What hinders companies from growing? A refusal to individually identify the forces that make up and shake up their competitive environments, according to Harvard Business School’s Professor Michael Porter.
“Competitive advantage cannot be understood by looking at a business as a whole. It stems from the many discrete activities a company performs in designing, producing, marketing, delivering and supporting its product. Each of these activities can contribute to your business’s relative cost position and create a basis for differentiation,” according to Professor Michael Porter, Harvard Business School.
Who is Michael Porter?
The Economist magazine calls Michael Porter a guru. Born in 1947, he’s seen his fair share of tumultuous economic cycles and today he is deemed a doyen amongst business management experts – lauded for his creation of the Five Forces business strategy framework.
“Porter effectively redefined the way that businessmen think about competition, largely by introducing the language and concepts of economics into corporate strategy. He began by simplifying the notion of competitive advantage and then created a new framework for companies to think about how to achieve it,” the magazine explains.
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What are Porter’s Five Forces?
In 1979, Porter originally described five ‘forces’ that can govern the profit structure of a company by determining how the economic value it creates in a competitive environment.
“Economic value may be drained away through rivalry among existing competitors, and it can also be bargained away through the power of suppliers or the power of customers, or be constrained by the threat of new entrants, or the threat of substitutes,” he says.
To analyse a business’s likely profitability, he identified these five forces that make up the competitive environment for companies, regardless of the sectors in which they operate:
- Competitive rivalry
- Supplier power
- Buyer power
- Threat of substitution
- Threat of new entry.
The 6th Force arrives
In the mid-1990s, Porter reviewed his business strategy framework and added a sixth force – complementary products. He believes that the sixth force can be used to evaluate your company’s strategic position in a marketplace.
Together, the six forces model has helped some of the world’s biggest businesses achieve further growth in challenging economic circumstances. The forces can also be used by you to determine a market's overall attractiveness in relation to profitability and competition.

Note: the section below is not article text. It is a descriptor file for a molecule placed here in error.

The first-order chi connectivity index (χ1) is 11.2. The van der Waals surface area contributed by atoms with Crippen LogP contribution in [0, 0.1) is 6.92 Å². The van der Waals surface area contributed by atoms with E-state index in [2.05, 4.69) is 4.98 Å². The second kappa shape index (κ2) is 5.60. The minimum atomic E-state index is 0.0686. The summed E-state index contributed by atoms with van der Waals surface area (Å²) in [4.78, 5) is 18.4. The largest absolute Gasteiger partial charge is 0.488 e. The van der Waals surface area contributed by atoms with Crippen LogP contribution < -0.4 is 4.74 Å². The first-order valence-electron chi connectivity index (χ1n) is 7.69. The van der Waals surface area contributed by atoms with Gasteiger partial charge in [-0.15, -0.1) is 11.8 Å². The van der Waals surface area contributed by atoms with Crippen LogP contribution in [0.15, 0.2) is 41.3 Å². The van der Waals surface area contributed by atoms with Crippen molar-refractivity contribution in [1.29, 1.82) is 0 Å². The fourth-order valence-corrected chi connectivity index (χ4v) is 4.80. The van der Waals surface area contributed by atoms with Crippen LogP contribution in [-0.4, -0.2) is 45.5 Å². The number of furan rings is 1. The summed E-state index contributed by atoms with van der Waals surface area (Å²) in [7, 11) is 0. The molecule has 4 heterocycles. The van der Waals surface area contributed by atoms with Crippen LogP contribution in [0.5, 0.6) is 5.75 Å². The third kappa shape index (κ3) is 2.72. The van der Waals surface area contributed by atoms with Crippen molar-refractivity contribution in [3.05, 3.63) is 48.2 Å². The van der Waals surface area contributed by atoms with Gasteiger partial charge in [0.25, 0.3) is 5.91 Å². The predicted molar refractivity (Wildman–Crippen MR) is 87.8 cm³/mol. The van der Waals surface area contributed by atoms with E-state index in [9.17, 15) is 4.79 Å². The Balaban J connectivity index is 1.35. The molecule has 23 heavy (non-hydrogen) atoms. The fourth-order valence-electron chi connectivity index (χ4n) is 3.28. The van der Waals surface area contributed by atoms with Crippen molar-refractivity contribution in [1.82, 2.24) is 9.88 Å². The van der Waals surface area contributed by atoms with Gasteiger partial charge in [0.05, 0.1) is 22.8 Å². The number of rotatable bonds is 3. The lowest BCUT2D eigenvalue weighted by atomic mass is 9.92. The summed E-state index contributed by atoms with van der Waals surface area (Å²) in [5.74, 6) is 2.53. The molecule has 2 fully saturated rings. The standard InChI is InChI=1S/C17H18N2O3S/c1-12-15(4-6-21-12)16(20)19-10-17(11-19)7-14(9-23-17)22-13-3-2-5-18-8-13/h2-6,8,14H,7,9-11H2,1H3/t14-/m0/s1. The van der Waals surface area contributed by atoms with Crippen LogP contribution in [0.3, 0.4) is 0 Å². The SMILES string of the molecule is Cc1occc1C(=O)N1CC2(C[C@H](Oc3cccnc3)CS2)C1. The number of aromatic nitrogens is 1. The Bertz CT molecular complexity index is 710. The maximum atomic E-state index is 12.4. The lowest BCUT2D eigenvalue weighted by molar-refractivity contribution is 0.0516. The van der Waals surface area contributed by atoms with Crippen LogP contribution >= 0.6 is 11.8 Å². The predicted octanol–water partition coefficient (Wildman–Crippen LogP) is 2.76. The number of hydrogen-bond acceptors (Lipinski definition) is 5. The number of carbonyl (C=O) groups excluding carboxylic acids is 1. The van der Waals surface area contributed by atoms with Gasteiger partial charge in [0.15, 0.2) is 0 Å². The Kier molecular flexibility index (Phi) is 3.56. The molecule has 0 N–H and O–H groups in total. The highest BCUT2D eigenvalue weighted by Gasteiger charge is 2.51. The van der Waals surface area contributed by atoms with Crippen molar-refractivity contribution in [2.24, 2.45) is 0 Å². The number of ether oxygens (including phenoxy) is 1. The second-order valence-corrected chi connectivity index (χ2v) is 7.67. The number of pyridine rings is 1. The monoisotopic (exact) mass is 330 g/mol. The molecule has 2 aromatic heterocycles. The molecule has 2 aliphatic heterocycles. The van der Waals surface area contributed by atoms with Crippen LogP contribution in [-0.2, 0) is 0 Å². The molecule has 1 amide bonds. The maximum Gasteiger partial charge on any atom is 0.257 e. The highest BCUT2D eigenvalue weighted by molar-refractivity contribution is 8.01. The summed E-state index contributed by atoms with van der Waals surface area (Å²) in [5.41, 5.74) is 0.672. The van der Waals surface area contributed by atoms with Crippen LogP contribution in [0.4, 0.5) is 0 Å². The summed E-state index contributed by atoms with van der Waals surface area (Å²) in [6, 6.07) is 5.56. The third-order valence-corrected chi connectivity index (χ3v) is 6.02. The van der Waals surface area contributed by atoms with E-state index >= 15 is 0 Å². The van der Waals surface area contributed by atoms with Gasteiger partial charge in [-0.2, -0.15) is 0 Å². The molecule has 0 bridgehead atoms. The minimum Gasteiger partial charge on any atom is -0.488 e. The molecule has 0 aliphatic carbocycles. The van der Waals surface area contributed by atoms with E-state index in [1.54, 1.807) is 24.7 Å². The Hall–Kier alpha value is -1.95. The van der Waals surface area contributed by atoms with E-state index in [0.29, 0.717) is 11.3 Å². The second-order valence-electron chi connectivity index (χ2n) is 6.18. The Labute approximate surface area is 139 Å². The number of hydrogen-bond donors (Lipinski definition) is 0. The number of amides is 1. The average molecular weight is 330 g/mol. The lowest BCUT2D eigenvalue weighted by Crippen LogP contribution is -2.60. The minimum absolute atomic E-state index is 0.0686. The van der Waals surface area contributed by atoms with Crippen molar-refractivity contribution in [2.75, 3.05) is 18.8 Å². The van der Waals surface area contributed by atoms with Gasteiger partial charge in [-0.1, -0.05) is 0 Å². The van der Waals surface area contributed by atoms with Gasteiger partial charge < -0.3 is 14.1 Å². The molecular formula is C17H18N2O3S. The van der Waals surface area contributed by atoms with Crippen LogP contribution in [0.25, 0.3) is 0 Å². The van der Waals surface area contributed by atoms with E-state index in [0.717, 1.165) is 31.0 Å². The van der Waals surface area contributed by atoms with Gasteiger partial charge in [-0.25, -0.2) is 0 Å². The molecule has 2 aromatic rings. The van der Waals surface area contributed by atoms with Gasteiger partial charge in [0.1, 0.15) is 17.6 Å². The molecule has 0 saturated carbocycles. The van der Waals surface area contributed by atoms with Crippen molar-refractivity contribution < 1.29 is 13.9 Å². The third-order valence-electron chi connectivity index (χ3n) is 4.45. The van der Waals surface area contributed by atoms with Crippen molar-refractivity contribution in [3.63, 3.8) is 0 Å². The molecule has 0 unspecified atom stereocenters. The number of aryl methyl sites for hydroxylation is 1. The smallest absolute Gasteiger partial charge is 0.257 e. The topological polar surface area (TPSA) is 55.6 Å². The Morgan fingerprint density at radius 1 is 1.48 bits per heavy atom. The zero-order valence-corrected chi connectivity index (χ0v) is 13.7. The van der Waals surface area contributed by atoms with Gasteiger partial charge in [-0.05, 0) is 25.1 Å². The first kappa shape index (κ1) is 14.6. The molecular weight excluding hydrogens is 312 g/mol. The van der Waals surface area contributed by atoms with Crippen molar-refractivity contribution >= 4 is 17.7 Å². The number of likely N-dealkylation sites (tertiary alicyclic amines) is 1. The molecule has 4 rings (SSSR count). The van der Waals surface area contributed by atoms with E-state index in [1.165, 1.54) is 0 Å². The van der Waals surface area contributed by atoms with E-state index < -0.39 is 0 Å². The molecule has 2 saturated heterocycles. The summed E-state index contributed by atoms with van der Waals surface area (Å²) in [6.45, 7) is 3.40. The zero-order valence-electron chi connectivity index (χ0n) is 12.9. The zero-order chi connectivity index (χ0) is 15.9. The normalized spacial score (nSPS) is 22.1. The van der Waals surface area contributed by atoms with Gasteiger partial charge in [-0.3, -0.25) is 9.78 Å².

Why is Porter’s business strategy framework important?
Business News Daily’s associate editor, Marci Martin helps unpack Porter’s forces and their influence on companies in more detail:
Force 1 – Competitive rivalry
Porter’s first force centres on critically assessing how intense the competition currently is in a marketplace. This can be determined by the number of existing competitors and what each is capable of doing.
“Rivalry competition is high when there are just a few businesses equally selling a product or service, when the industry is growing and when consumers can easily switch to a competitor's offering for little cost. When rivalry competition is high, advertising and price wars can ensue, which can hurt a business's bottom line,” Martin says.
Force 2 – Supplier power
Here, Porter suggests analysing how much power your business’s main suppliers might have and how much control they have over the potential to raise cost prices. Should a supplier opt to raise prices it would lower your business's profitability.
“In addition, force two looks at the number of suppliers available. The fewer there are, the more power they will have. Businesses can achieve a better platform for growth by opting for a multitude of suppliers,” adds Martin.
Force 3 – Buying power
Force three focuses on assessing the power of the consumer in your growth strategy.
“Consumers have power when there aren’t many of them but lots of sellers, as well as when it is easy to switch from one company’s products or services to another,” says Martin. “Buying power is low when consumers purchase products in small amounts and the seller’s product is very different from any of its competitors.”
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Here is an example of Porter’s business strategy model that assesses The Coca-Cola Company in relationship to its Coca-Cola brand’s success:
1. THREAT OF NEW ENTRANTS: MEDIUM PRESSURE